GM to Invest More Energy in Its Maven Ride Share Initiative
GM’s ride share operation, Maven, recently expanded to central hubs like New York City, Atlanta, Baltimore, and San Francisco. Considering the success of this ride-sharing entity, it comes as no surprise that GM will focus more on transforming Maven into a stand-alone powerhouse, independent of both Lyft and Uber.
Maven’s Gig leasing business has already empowered it to provide GM vehicles to its drivers, enabling it to wean off of its previous reliance on Lyft and Uber for this capacity. Maven’s Julia Steyn confirms GM’s expansion efforts, “We are building this out step by step.”
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For now, though, it appears that GM is on the right track with its plan to develop Maven. The demand for ride share services has rapidly increased. Although government statistics from 2016 are not yet available, those for 2015 definitely testify to a peak for this industry segment. Between 2010 and 2014, U.S. nonemployer firms with ground transportation contractors (i.e. Uber, Lyft, Maven, etc.) increased 69%. In 2015 alone, these same nonemployer firms increased by 63%.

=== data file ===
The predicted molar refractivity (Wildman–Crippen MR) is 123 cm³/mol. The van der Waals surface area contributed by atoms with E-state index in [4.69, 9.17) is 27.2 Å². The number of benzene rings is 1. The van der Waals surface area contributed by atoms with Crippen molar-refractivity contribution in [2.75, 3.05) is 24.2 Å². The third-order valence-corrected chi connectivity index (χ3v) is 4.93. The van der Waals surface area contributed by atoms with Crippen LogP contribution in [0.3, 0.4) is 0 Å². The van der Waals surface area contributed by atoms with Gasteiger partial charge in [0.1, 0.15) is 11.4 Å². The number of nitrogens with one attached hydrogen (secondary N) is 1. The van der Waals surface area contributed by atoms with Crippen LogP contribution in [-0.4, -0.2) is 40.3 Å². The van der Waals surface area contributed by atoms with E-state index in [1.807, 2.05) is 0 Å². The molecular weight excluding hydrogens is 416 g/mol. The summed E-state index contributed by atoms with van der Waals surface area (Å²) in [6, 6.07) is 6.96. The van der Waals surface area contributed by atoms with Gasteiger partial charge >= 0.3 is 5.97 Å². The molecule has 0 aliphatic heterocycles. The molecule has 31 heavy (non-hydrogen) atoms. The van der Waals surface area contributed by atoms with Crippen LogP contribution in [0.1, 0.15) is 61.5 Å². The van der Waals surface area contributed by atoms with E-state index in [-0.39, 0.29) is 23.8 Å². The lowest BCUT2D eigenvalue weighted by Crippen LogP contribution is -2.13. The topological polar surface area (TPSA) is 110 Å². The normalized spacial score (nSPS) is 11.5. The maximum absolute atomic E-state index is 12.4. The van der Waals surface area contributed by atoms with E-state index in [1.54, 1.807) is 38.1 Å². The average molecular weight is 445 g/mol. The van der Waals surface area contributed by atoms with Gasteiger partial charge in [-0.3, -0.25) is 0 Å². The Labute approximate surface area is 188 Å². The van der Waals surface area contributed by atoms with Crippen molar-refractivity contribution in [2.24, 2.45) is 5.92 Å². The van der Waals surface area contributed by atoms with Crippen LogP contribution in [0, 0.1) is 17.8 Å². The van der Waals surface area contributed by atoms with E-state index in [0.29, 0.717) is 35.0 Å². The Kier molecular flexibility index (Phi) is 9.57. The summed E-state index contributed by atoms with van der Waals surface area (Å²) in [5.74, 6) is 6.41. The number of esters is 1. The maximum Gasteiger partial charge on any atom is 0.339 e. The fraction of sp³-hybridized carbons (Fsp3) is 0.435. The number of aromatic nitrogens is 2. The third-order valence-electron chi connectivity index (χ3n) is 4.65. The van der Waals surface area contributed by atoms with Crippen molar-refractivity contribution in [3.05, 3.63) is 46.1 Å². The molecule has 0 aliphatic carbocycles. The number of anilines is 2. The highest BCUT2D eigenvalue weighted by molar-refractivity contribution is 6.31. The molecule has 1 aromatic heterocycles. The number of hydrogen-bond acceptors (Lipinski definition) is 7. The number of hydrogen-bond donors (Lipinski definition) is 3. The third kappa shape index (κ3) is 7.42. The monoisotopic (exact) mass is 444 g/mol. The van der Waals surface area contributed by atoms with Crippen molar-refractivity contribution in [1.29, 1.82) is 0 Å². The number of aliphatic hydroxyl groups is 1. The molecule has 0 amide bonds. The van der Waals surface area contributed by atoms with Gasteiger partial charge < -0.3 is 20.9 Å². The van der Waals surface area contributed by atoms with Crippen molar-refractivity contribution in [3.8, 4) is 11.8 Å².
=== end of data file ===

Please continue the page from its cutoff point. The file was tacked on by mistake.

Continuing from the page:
Maven itself has been thriving in this positive environment. Its productivity has peaked in just the last 18 months; Maven’s 10,00 vehicle fleet has provided 17.5 million rides to customers of both Lyft and Uber. GM is set to add 2,000-3,000 Chevy Bolt EVs to the Gig fleet in 2018, as more charging stations spread across the country.
We’re excited to watch Maven come into its own as GM continues to cultivate this promising offshoot.
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